Woman arrested over killing of Northern Ireland journalist

Woman arrested over killing of Northern Ireland journalist

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April 23, 2019 20:24:34

Northern Ireland Police have arrested a woman in connection with the slaying of journalist Lyra McKee.

Key points:

  • The group that has apologised for one of its “volunteers” killing McKee is the largest IRA splinter group
  • The group said McKee was “standing beside enemy forces”, referring to police
  • The riots during which McKee was killed started after police raids in a nationalist area

The 57-year-old’s arrest came as an Irish Republican Army splinter group admitted one of its “volunteers” killed McKee, who was shot dead while reporting on rioting in Londonderry.

In a statement issued on Tuesday to the Irish News, the New IRA offered “full and sincere” apologies to McKee’s family and friends.

The group said the 29-year-old journalist was killed “while standing beside enemy forces” — a reference to the police.

Authorities believe one person pulled the trigger, during the chaotic rioting that began on Thursday night, and that they had organisational support.

The use of a firearm apparently aimed at police marks an escalation in sporadic violence that continues to plague Northern Ireland 21 years after the Good Friday peace agreement was signed.

The IRA and most other militant groups have disarmed since the 1998 peace accord.

The New IRA has since formed from splinter groups.

It rejects the peace agreement that marked the IRA’s embrace of a political solution to the long-running violence known as The Troubles that claimed more than 3,700 lives.

The group is also blamed for a Londonderry car bombing that did not cause any injuries in January.

It is regarded as the largest of the splinter dissident groups still operating and has been linked to several other killings in the past decade.

Police raids sparked violent riots

The riot followed a pattern familiar to those who lived through the worst years of violence in Northern Ireland.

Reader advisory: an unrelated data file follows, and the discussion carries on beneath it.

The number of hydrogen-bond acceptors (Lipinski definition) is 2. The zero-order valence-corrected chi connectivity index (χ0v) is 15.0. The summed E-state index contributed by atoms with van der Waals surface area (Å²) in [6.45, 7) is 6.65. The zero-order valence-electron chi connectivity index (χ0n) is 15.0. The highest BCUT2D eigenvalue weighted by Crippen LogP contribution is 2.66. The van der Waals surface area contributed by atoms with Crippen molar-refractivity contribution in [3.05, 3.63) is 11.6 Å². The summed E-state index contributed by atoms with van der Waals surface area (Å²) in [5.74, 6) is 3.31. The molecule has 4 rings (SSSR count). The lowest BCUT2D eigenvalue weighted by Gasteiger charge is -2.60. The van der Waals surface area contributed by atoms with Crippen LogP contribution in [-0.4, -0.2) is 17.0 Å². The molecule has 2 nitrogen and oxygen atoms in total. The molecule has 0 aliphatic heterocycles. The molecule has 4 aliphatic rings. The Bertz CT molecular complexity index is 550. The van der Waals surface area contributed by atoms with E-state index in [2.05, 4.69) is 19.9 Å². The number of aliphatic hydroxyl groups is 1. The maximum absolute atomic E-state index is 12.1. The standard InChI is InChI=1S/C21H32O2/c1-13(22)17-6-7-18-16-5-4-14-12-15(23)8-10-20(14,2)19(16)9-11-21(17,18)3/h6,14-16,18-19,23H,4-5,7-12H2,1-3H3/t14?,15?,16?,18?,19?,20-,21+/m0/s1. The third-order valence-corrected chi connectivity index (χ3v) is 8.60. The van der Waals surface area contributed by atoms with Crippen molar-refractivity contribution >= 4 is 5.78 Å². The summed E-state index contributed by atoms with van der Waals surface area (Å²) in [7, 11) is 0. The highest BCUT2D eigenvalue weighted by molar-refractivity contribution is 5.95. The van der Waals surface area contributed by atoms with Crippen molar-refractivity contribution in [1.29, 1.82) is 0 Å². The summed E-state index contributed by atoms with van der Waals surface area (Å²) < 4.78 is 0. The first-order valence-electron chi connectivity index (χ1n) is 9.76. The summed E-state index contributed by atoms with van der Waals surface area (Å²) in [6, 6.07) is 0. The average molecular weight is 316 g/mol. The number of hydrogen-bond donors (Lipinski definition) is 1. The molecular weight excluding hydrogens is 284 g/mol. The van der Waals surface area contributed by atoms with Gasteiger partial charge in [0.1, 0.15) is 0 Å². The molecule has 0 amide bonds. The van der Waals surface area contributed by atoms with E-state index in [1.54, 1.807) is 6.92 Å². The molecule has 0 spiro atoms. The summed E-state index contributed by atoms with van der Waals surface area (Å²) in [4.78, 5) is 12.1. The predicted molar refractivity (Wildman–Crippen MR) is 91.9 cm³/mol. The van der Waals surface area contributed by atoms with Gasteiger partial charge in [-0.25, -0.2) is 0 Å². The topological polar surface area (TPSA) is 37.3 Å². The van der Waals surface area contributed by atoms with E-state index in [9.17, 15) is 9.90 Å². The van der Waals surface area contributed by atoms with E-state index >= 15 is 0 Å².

It began after police arrived in the city’s Creggan neighbourhood to search for weapons and dissidents.

Police said they were in the Irish nationalist area trying to prevent militant attacks during the Easter weekend.

At least 50 petrol bombs were thrown and two cars were set on fire.

Police were barraged with petrol bombs and other flying objects before someone wearing a black mask appeared, fired shots and fled.

No officers were struck by the bullets but McKee, who had been trying to film the riot on her phone, was hit.

The journalist was rushed to a nearby hospital in a police car but died.

On Saturday two men were arrested over her killing but were later released.

McKee remembered at vigil

Grieving friends and top officials gathered to remember McKee, who had written about how she looked forward to “better times ahead and saying goodbye to bombs and bullets once and for all” a year after moving to Londonderry.

McKee was described in an outpouring of tributes as an intelligent, talented writer who brought a human touch to difficult subjects.

Her partner, Sara Canning, said she had been planning to grow old with a woman whose hopes, dreams and amazing potential were “snuffed out in a single barbaric act”.










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